|Organization:||State Ethics Commission|
- Appearance for Petitioner: Linda E. Neary, Esq.
- Commissioners: Commissioners: Hennessey, Ch.; Gleason, Jarvis 
|Organization:||State Ethics Commission|
These adjudicatory proceedings were commenced when the Petitioner filed the Order to Show Cause on October 3, 1989 alleging that the Respondent, Helen Y. Williams, had violated G.L. c. 268B, §5(g) by failing to amend her 1987 calendar year Statement of Financial Interest (SFI) in a timely manner. Specifically, the Order to Show Cause alleged the Respondent, an Assistant Chief Housing Specialist with the Boston Housing Court, was designated under c. 268B and 930 CMR 2.00 to file a 1987 SFI which she filed on May 18, 1988. On December 12, 1988 the Commission sent and on December 15th, 1988 the Respondent received a formal Notice of Delinquency (Notice) which outlined certain deficiencies in the Respondent’s 1987 SFI and specified that failure to amend her SFI within ten days would subject her to certain financial penalties. These deficiencies were: failure to report the name of the governmental body in which she served in 1987, her title, date of employment and income category, failure to report the assessed value of her residence, and failure to report the year in which her final mortgage payment was due. The Respondent filed an amendment to her 1987 SFI on April 24, 1989, seventy-six business days after the deadline indicated by the Notice.
The Respondent failed to Answer the October 3, 1989 Order to Show Cause. The Petitioner filed a Motion for Summary Decision pursuant to 930 CMR 1.01(6)(f)(2) on October 30, 1989. In support of this motion, the Petitioner cited the Respondent’s failure to file an Answer to the Order to Show Cause within the 21 day period specified by 930 CMR 1.01(5)(b).
Despite numerous opportunities to Answer the October, 1989 Order to Show Cause, the Respondent failed to respond either orally or in writing to any subsequent requests, notices, or orders of the Petitioner or the Presiding Officer. The Respondent, notwithstanding notice, failed to appear at the hearing on the Motion for Summary Decision held by the Presiding Officer on March 5, 1990. The Respondent subsequently did not respond to the Order issued by the Presiding Officer on March 7, 1990 requesting the Respondent to submit a written brief by March 20, 1990 to show cause why Summary Decision should not be entered against her.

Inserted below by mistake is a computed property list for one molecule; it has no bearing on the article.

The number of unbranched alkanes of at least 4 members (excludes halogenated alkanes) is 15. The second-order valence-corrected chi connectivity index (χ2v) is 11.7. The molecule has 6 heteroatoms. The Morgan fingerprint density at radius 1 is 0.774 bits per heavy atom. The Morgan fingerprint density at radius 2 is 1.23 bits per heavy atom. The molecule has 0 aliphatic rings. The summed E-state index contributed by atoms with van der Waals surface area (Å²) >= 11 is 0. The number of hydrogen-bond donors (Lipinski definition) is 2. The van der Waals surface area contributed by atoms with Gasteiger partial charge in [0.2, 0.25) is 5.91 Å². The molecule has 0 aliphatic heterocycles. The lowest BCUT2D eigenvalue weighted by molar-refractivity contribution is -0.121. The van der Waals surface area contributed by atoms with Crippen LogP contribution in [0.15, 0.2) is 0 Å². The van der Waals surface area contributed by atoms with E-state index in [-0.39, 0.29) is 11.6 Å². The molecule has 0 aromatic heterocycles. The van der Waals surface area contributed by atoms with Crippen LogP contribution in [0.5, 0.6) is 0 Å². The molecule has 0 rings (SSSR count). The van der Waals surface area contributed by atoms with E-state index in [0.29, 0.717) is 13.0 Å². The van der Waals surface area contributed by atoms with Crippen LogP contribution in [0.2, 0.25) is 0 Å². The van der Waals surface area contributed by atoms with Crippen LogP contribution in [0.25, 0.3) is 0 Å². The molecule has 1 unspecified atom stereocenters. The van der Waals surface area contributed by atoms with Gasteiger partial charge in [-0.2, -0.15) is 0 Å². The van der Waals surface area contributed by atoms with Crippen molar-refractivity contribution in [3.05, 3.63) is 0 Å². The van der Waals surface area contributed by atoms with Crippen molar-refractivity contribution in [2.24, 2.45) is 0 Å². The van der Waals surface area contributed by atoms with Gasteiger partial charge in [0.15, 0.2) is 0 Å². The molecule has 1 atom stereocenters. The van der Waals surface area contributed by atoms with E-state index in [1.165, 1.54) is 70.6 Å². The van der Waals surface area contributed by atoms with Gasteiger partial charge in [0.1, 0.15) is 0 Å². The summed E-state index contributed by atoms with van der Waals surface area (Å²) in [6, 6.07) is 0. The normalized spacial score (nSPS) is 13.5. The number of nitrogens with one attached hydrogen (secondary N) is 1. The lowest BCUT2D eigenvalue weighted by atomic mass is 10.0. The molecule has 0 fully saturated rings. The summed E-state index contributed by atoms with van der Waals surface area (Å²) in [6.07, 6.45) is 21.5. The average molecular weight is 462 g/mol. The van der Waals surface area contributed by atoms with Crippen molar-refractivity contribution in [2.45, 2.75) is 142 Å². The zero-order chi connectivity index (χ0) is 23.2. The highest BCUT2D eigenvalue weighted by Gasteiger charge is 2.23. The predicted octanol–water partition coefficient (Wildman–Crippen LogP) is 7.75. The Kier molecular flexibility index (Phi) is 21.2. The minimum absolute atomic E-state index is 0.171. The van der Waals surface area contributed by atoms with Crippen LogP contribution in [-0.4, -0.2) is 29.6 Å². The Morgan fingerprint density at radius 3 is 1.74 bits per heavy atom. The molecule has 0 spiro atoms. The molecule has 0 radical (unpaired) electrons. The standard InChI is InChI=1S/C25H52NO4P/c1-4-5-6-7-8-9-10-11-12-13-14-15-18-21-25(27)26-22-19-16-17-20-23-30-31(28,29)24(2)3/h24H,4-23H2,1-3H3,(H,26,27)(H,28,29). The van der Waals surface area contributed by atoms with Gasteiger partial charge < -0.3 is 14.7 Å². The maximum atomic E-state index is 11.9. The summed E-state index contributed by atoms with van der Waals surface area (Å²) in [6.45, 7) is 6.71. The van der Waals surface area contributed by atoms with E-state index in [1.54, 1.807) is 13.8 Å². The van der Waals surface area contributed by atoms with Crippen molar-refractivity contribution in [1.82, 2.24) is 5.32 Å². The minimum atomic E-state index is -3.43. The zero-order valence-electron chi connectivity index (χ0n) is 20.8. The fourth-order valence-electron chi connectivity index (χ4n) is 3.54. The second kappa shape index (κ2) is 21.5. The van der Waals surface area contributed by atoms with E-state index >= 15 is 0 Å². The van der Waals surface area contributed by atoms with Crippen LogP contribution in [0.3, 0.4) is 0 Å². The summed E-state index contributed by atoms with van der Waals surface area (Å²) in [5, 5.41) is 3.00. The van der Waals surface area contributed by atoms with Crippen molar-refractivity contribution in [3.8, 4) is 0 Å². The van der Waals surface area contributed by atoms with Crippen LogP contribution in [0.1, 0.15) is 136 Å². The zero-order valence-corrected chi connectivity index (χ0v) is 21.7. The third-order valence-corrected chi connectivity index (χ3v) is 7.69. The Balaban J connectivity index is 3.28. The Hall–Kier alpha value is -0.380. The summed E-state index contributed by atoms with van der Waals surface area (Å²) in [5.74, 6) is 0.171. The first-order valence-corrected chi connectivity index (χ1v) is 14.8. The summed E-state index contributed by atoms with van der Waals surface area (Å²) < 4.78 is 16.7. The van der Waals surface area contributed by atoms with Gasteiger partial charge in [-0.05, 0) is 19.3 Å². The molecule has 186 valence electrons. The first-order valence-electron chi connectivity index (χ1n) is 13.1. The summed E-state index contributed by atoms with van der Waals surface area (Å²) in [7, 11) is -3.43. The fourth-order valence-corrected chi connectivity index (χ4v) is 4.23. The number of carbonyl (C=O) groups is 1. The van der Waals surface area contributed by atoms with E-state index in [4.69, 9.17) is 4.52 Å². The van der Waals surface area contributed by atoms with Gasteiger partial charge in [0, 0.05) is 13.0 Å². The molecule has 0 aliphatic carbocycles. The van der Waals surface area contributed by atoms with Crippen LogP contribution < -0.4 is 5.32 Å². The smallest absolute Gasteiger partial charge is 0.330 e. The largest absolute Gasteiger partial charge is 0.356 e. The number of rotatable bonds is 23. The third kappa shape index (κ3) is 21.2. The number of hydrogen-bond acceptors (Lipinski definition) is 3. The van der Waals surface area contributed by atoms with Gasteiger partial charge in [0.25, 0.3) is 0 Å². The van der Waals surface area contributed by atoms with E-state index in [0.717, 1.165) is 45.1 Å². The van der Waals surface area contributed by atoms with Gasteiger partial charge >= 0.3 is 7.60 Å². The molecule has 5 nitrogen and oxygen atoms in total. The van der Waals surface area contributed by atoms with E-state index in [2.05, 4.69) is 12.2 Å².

The Respondent has violated G.L. c. 268B, §5(g) by filing an SFI amendment seventy-six days after receiving a Notice and has failed to participate in or otherwise cooperate in the adjudicatory hearings.
Pursuant to M.G.L. c. 268B, §4(j)(3), the Commission may impose a maximum civil penalty of $2,000 for each violation of c. 268B. The Commission has previously imposed civil penalties for violations stemming from a respondent’s lack of response to the Commission’s adjudicatory proceedings. See, In the Matter of Thomas H. Nolan, 1989 SEC 361 ($2,000 fine imposed with summary decision order based on a respondent’s failure to answer adjudicatory proceedings); In the Matter or Allison Goodsell, 1982 SEC 38 ($1,000 fine imposed for summary decision on basis of a respondent’s failure to respond to adjudicatory proceedings); See also, In the Matter of Terence J. McGee, 1984 SEC 167 ($1,000 fine). In deciding a summary decision motion where the respondent has failed to respond to allegations set forth in an Order to Show Cause, the Commission may find a respondent has violated the law and weigh the seriousness of that violation in determine the appropriate fine. See, Nolan, supra.
The fine for filing an SFI amendment seventy-six business days late would be $1,420 according to the fine schedule set forth in the Formal Notice of Delinquency. In previous cases involving the late filing of SFIs, however, the Commission has imposed a maximum fine of $500. See, In the Matter of Vernon R. Thornton, 1984 SEC 171. In setting the $500 maximum penalty in Thornton, the Commission weighed the amount of the penalty against the nature of the violation. Without condoning the Respondent’s actions, the Commission determined that a $500 penalty would secure compliance with the filing requirements of c. 268B. Consistent with Commission policy articulated in Thornton, the Commission therefore believes a $500 maximum penalty should also be applied to cases where individuals file late amendments to their SFIs. In adopting this maximum fine, the Commission recognizes the importance of the timely filing of an SFI amendment to ensure the accuracy of the information required on an SFI pursuant to c. 268B, §5(g). In this case, we believe that the Respondent’s delinquency in filing her SFI amendment seventy-six days late together with her total lack of response in these adjudicatory proceedings warrants a maximum fine of $500.
1. The Petitioner’s Motion for Summary Decision is hereby granted.
2. Pursuant to the Commission’s authority granted in c. 268B, §4(j)(3), the Respondent is ordered to pay a civil penalty of $500.00 within thirty days of notice of this decision.